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Will improved hiring bring consumption back up to speed again?

Phalguni Soni

Why April 2014 saw the best payroll numbers since January 2012 (Part 5 of 10)

(Continued from Part 4)

Hiring and consumption

The Bureau of Labor Statistics released the Employment Situation report for April on Friday, May 2. One of the most keenly watched monthly labor indicators, the report estimated that the U.S. economy added about 288,000 jobs in the non-farm sector in April—the highest additions since January 2012, when the economy added 360,000 jobs. The unemployment rate too dropped sharply, to 6.3% in April from 6.7% the previous month, the lowest level since Lehman’s bankruptcy in September 2008.

Why financial markets reacted contrary to expectations after the BLS jobs report

Financial markets should have reacted positively to the good news, right? Well, the market’s reaction to the report was contrary to what markets had expected. The S&P 500 Index (^GSPC) fell 0.1% to end at 18,881.14 on May 2. Thirty-Year Treasury yields declined by 4 basis points to end at 3.37%. The spread between five-year and 30-year Treasuries, at 170 basis points (or bps), narrowed to the lowest since September 29, 2009, when they were recorded at 169 bps. The iShares 20+ Year Treasury Bond ETF (TLT) rose 0.6% to $112.71 on May 2.

A better-than-expected jobs report signals that the economy is improving, and this would usually lead to an increase in stock market prices, positively impacting broad-based indices like the S&P 500 Index (VOO). An improving economy would also imply increasing interest rates and declining bond prices. So why did stock prices decline and bond prices rise after the jobs release? There were two reasons for the reaction.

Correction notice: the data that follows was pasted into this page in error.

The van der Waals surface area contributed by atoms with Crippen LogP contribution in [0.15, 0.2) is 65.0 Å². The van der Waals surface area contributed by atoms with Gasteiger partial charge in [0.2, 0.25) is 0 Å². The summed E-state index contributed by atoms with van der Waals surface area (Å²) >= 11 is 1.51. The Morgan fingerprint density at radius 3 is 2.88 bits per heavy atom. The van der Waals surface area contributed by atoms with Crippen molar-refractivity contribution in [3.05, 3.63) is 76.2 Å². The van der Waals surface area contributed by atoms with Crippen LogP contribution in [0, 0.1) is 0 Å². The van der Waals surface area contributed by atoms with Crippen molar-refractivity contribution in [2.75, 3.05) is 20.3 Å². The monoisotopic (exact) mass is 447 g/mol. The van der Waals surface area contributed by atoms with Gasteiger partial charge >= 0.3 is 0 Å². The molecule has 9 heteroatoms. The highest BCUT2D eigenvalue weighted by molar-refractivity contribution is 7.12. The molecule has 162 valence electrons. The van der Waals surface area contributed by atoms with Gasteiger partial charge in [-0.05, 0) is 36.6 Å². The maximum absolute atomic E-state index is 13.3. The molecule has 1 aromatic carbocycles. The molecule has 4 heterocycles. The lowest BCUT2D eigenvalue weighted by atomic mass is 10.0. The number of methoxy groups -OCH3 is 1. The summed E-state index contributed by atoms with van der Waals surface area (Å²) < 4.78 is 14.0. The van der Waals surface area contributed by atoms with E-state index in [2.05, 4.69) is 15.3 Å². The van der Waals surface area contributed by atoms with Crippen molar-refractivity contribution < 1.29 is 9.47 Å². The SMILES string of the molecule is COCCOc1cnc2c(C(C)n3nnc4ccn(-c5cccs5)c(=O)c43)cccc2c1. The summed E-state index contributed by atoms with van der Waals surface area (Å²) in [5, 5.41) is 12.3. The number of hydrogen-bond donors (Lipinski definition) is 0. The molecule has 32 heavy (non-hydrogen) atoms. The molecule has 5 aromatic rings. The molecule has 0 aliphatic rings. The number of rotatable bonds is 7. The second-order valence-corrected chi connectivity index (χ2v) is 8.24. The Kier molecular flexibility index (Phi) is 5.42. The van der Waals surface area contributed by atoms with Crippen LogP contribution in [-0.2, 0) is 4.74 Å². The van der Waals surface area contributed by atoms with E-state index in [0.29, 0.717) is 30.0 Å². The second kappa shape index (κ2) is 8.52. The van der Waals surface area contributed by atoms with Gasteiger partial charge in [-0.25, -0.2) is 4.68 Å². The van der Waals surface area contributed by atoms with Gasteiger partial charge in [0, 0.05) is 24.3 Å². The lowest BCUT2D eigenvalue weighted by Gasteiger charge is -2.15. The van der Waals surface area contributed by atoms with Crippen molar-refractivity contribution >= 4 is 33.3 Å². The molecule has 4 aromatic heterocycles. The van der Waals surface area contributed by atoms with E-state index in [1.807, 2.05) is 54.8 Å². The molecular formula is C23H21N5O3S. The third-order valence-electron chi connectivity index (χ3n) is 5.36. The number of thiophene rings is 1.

• The increase in stock prices was dampened by rising tensions in Ukraine and their implications for energy prices. Russia is a major energy supplier, and an embargo on Russian supplies (as the EU has threatened) would lead to increasing energy prices, affecting the overall economy. U.S. bond prices, especially Treasuries, increased since they’re perceived as safe-haven assets and investors typically flock to these assets in times of turmoil.
  • The ADP National Employment Report, which released on Wednesday, April 30, also beat consensus expectations, reporting that 220,000 jobs were added in the private non-farm sector in April. The financial markets like the S&P 500 Index (VOO) and the Dow Jones Industrial Average (DIA) had already had a heads-up on the BLS number for payroll additions because of the ADP-NER, which released two days earlier. Although the ADP-NER covers only the private sector, ADP (ADP) estimates a 96% correlation between its private non-farm payroll addition estimates and those issued by the BLS.

Implications of the BLS payrolls reports

The most obvious implication of the report is consumption growth. Higher payroll numbers would imply higher total disposable income among the workforce. More income translates to higher spending and probably higher personal debt levels as well. These factors would increase demand in the economy, and if sustained, inflation as well. This is good news for the Fed, as inflation has been the one variable that’s stubbornly stayed at ~1% levels over the past year.

As consumption contributes over two-thirds of the economy, higher consumer spending will mean higher GDP, all else equal. This in turn would imply there’s no further need for monetary stimulus in the economy and the Fed would raise the base rate, signaling the start of monetary tightening. Higher base rates would probably increase rates across other maturities as well and mean lower bond prices. This would lower the prices of long-only ETFs like the Core Total U.S. Bond Market ETF (AGG).

Higher consumption will also impact companies in the discretionary consumer space. A good way to invest in these companies is through ETFs like the State Street SPDR S&P Retail ETF (XRT) that tracks the S&P Retail Select Industry Index (an equal-weighted market cap index), composed of the retail sub-industry portion of the S&P TMI.

In the next part of this series, we’ll discuss a weekly labor release—initial jobless claims. Please read on.

Continue to Part 6

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